A direct descendent of one of Portarlington’s Hugenot ancestors says Laois County Council have neglected the town’s French tourism potential.
Winifred Champ-Cox, whose roots trace back to a French soldier who retired to Portarlington in the late 1600’s, says the council “could take more of an interest and try to preserve Port’s Hugenot history”.
She sees great potential in the preserved registers from the historic Protestant French Church in the town, which date back to 1694. The books meticulously written in French, even note the time of a child’s birth when baptised, as well as the original French address of parents.
“These could be opened and kept in a proper display room in Emo Court, A historical trail into Port could be developed, that would bring tourism and revenue, it has definitely been neglected,” she said, adding that she recently informed county manager Peter Carey that his own surname was of Hugenot origin.
Ms Champ-Cox is on the French Church refurbishment committee, who are trying to raise €90,000 for renovations to the historical building. Last Wednesday April 17, Trevor Sargent, former leader of the Green Party, visited to give a public talk on ‘The Kitchen Garden’, adding nearly €2,000 to the kitty, currently standing at €32,000.
The committee will hold another parish sale next month, while direct donations are welcomed.
“If someone want to buy a radiator they can, it all adds up,” said Ms Champ-Cox, who is also a member of Laois Heritage Society and Laois VEC.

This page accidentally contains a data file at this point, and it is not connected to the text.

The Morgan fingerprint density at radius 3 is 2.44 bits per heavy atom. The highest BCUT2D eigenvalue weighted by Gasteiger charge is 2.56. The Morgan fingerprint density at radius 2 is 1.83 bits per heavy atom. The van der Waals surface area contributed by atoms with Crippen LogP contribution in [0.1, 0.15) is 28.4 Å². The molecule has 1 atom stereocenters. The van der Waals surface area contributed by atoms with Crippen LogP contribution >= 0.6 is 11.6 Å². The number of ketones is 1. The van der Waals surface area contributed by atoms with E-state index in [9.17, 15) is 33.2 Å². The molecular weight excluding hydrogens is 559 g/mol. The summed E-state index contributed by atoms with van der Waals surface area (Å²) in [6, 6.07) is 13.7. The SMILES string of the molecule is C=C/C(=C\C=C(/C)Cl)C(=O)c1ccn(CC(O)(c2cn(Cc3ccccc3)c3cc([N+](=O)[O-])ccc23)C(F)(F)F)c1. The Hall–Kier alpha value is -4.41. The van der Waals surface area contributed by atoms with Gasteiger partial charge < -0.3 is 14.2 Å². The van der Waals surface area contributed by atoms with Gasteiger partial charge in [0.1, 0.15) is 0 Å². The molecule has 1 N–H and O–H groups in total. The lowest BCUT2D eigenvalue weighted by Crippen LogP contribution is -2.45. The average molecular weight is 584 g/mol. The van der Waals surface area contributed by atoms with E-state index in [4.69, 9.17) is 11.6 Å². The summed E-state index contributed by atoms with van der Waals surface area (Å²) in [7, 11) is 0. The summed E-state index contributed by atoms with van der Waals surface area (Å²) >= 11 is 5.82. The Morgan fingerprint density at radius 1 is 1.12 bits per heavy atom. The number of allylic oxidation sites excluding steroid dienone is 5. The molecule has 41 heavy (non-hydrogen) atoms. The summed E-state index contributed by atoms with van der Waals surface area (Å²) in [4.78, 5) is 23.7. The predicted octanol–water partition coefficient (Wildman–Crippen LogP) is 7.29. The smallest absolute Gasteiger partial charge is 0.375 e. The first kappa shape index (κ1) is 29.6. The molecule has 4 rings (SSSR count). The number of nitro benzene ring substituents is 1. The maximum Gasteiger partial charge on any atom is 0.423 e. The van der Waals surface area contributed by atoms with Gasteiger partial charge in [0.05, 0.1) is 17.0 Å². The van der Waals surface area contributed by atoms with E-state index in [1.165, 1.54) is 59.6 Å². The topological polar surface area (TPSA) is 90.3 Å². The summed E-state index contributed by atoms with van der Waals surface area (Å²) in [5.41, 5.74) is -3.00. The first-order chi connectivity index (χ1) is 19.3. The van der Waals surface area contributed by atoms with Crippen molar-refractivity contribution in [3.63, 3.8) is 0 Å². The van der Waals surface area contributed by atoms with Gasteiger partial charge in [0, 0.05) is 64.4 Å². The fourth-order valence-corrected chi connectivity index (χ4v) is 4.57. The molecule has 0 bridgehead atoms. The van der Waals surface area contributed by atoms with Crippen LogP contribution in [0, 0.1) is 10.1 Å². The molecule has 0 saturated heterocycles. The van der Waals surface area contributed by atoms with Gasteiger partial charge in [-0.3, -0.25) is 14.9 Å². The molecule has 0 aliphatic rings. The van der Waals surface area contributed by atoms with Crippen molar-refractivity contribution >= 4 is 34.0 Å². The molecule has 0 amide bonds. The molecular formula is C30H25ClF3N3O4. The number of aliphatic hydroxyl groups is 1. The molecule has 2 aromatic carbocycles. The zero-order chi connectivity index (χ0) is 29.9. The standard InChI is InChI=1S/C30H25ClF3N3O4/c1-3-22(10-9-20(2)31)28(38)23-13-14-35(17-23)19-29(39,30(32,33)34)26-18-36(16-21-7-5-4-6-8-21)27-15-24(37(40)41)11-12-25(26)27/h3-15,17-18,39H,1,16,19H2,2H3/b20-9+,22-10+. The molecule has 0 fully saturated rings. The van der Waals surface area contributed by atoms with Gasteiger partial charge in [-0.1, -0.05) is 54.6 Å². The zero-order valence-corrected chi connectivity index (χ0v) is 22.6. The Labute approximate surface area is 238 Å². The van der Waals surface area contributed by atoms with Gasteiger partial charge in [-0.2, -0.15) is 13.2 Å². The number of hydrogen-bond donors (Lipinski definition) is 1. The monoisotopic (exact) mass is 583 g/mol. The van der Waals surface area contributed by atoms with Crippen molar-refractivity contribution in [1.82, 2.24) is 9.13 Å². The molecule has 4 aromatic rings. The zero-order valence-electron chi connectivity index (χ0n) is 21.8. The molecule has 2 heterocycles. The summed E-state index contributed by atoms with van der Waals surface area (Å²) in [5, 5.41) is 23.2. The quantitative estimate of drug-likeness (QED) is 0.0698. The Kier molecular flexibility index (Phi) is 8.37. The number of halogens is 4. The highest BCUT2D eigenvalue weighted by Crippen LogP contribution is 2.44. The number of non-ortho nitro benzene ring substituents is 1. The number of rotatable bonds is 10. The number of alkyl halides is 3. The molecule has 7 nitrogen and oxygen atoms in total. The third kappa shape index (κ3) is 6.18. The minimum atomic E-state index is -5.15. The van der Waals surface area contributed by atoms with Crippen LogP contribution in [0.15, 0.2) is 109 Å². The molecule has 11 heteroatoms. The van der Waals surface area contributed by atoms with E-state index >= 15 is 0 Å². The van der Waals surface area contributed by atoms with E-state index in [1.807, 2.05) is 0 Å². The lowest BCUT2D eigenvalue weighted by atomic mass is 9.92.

Laois County Council’s heritage officer Catherine Casey has welcomed the suggestion, but says community involvement would be essential, because their funds have been slashed.
“I think those proposals sound very worthwhile, and Laois County Council is very aware of the importance of Portarlington heritage in terms of both tourism and its importance to residents. While this is not an idea that has been formally put to us, we would be happy to work with a community group such as the PCDA on it,” she said.
Ms Casey says a government decision to remove funding forced them to cancel the community grant scheme for local museums, heritage trails and workshops this year.
“I would ask people to call on their public representatives to reinstate national schemes, if people aren’t complaining, they will have no incentive,” she said.
The French Church was originally a loom house, converted to a church for the many retiring French military and their families who settled there in the late 1600’s. Well preserved with original features such as boxed pews, it is home to Church of Ireland parishioners since 1887. Recently the picturesque church got a new gas heating system, and was rewired.
“Wh had electric heating, but it wasn’t very successful, it was expensive and the building was exceptionally damp. The church is in very good condition but it needs repainting,” Ms Champ-Cox said.